Cheaper laptops can suffer from poorer Wi-Fi wireless performance. Working in the same room as your router might be fine but reception becomes an issue as you move away from the router to different rooms. See all Wi-Fi and Networking reviews.
Helping to plus this gap in the market are high-gain Wi-Fi USB adaptors. These plug into a USB port on your laptop, routing data in place of the built-in solution. TP-Link offers its TL-WN8200ND, a single-band 2.4 GHz USB Wi-Fi adaptor with a claimed 300 Mb/s transmission rate. Take a look at our Netgear WN3000RP Universal Wi-Fi Range Extender review too.
The TL-WN8200ND certainly looks like it means business. It has two 5 dB gain antennas to improve signal reception and transmission. These can be rotated and positioned independently.
The whole adaptor sits at the end of a 1.5 metre USB cable which allows it to be placed up high or in some other suitable position away from the laptop for best results.
The setup of the adaptor was very simple for Windows 7 and 8. You can also run several wireless adaptors concurrently.
For setup you can choose either to install both driver and wireless utility or just the hardware driver. If you go the driver-only route you can still use the Windows wireless network manager to connect to networks and the adaptor will be given a name like Connection 2.
Alternatively if you decide to install the TP-Link Wi-Fi utility, your connection to the network will be managed by this separate program. An advantage of TP-Link’s Wi-Fi utility is a more accurate signal-strength indicator, as it provides percentage indicators for both signal strength and quality.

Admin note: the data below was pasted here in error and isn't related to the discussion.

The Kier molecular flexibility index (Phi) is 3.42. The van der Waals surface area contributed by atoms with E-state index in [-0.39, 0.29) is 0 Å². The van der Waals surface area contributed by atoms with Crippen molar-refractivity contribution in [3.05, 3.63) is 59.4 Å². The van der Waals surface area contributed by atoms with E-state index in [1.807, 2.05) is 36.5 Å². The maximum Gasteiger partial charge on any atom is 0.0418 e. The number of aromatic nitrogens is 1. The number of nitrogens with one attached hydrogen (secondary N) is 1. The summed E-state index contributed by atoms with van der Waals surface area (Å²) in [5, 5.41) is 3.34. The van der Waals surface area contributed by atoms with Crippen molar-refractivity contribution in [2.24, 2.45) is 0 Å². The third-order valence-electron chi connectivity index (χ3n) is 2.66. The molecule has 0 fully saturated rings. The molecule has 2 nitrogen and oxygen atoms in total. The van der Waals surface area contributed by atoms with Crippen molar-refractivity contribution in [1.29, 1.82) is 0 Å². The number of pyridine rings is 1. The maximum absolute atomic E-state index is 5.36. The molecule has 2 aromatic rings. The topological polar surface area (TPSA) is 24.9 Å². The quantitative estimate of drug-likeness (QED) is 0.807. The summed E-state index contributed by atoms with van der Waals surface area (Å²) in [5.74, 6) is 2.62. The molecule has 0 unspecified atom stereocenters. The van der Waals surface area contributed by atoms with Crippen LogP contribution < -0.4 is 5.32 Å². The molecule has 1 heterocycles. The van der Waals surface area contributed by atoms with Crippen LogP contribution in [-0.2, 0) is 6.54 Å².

A network connection can be made via standard WPA2 password or WPS push-button security.
TP-Link TL-WN8200ND: Performance
To test this Wi-Fi adaptor we placed it in both common short-range situations and occluded long-range locations. Firstly at 5 metres in line-of-sight to the router, it achieved 30 Mb/s. That's a very long way behind the advertised 300 Mb/s speed.
At 10 metres and partly screened by a wall it achieved 24 Mb/s which is not even as fast as the 30 Mb/s from the laptop’s built-in Wi-Fi – a 3x3 MIMO antennae setup in a large 17in premium laptop.
To challenge the adaptor further we took it up 1, 2 and 3 floors away from the router in a concrete building. On floor 1 it achieved 19 Mb/s, on floor 2, 15 Mb/s; and floor 3, 8 Mb/s.
When using only the laptop’s internal wireless adaptor, the signal had dropped to 2 Mb/s on floor 2 and lost all signal on floor 3.
The performance of the TL-WN8200ND was not good but to really get the best out of it it’s probably worth moving the adaptor around and changing the position of the antennae to get the best signal.
One advantage of this adaptor lies in the detachable aerials. They use standard screw-in connectors. This means you can use higher gain (if much longer) 9 dB antennae, or a directional antenna to get a greater RF signal boost.
Note that this review was updated 24 June 2013 after an error in wireless performance figures was discovered. We mistakenly published kilobit-per-second results as kilobyte-per-second figures, with those results converted up to kb/s.